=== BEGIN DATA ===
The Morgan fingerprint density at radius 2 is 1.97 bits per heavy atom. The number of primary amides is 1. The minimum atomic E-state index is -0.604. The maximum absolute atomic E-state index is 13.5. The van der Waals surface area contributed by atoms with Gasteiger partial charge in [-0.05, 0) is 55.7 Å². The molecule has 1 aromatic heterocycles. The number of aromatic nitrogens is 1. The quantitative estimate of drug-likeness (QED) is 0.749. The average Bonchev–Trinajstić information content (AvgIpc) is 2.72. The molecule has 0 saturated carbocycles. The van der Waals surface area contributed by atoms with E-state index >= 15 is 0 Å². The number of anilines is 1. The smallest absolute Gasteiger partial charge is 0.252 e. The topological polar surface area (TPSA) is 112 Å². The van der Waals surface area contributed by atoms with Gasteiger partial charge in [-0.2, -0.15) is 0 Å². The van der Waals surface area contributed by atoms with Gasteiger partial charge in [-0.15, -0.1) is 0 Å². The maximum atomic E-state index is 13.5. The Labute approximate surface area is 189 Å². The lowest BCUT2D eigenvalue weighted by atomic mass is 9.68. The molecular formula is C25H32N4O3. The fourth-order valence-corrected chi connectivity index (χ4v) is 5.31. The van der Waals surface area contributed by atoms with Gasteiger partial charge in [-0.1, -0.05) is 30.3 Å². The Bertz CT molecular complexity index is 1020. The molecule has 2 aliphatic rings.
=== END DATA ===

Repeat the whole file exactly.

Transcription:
The Morgan fingerprint density at radius 2 is 1.97 bits per heavy atom. The number of primary amides is 1. The minimum atomic E-state index is -0.604. The maximum absolute atomic E-state index is 13.5. The van der Waals surface area contributed by atoms with Gasteiger partial charge in [-0.05, 0) is 55.7 Å². The molecule has 1 aromatic heterocycles. The number of aromatic nitrogens is 1. The quantitative estimate of drug-likeness (QED) is 0.749. The average Bonchev–Trinajstić information content (AvgIpc) is 2.72. The molecule has 0 saturated carbocycles. The van der Waals surface area contributed by atoms with E-state index >= 15 is 0 Å². The number of anilines is 1. The smallest absolute Gasteiger partial charge is 0.252 e. The topological polar surface area (TPSA) is 112 Å². The van der Waals surface area contributed by atoms with Gasteiger partial charge in [-0.2, -0.15) is 0 Å². The van der Waals surface area contributed by atoms with Gasteiger partial charge in [-0.15, -0.1) is 0 Å². The maximum atomic E-state index is 13.5. The Labute approximate surface area is 189 Å². The lowest BCUT2D eigenvalue weighted by atomic mass is 9.68. The molecular formula is C25H32N4O3. The fourth-order valence-corrected chi connectivity index (χ4v) is 5.31. The van der Waals surface area contributed by atoms with Gasteiger partial charge in [-0.1, -0.05) is 30.3 Å². The Bertz CT molecular complexity index is 1020. The molecule has 2 aliphatic rings.